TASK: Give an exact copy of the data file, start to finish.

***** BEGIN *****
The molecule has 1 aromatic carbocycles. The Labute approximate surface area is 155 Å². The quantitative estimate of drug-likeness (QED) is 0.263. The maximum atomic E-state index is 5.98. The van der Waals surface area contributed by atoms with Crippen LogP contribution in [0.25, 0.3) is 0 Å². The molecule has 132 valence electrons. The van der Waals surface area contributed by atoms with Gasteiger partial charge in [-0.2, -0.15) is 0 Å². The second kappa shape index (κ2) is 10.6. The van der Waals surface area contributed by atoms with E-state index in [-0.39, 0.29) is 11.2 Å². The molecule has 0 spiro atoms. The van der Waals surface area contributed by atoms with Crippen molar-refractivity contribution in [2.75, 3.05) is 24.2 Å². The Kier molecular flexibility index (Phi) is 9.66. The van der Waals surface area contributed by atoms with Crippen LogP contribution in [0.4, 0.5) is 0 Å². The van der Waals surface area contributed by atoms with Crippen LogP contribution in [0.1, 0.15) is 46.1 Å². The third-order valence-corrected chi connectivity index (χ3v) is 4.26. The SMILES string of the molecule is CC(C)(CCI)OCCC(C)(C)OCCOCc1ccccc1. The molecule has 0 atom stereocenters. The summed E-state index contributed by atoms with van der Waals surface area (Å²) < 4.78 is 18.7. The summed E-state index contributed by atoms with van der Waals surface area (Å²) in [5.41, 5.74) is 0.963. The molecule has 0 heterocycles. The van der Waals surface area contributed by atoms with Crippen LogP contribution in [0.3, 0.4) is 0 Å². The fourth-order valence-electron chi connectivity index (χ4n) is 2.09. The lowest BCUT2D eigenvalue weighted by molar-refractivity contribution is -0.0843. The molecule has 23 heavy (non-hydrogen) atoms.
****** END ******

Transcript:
The molecule has 1 aromatic carbocycles. The Labute approximate surface area is 155 Å². The quantitative estimate of drug-likeness (QED) is 0.263. The maximum atomic E-state index is 5.98. The van der Waals surface area contributed by atoms with Crippen LogP contribution in [0.25, 0.3) is 0 Å². The molecule has 132 valence electrons. The van der Waals surface area contributed by atoms with Gasteiger partial charge in [-0.2, -0.15) is 0 Å². The second kappa shape index (κ2) is 10.6. The van der Waals surface area contributed by atoms with E-state index in [-0.39, 0.29) is 11.2 Å². The molecule has 0 spiro atoms. The van der Waals surface area contributed by atoms with Crippen molar-refractivity contribution in [2.75, 3.05) is 24.2 Å². The Kier molecular flexibility index (Phi) is 9.66. The van der Waals surface area contributed by atoms with Crippen LogP contribution in [0.4, 0.5) is 0 Å². The van der Waals surface area contributed by atoms with Crippen LogP contribution in [0.1, 0.15) is 46.1 Å². The third-order valence-corrected chi connectivity index (χ3v) is 4.26. The SMILES string of the molecule is CC(C)(CCI)OCCC(C)(C)OCCOCc1ccccc1. The molecule has 0 atom stereocenters. The summed E-state index contributed by atoms with van der Waals surface area (Å²) < 4.78 is 18.7. The summed E-state index contributed by atoms with van der Waals surface area (Å²) in [5.41, 5.74) is 0.963. The molecule has 0 heterocycles. The van der Waals surface area contributed by atoms with Crippen LogP contribution in [0.3, 0.4) is 0 Å². The fourth-order valence-electron chi connectivity index (χ4n) is 2.09. The lowest BCUT2D eigenvalue weighted by molar-refractivity contribution is -0.0843. The molecule has 23 heavy (non-hydrogen) atoms.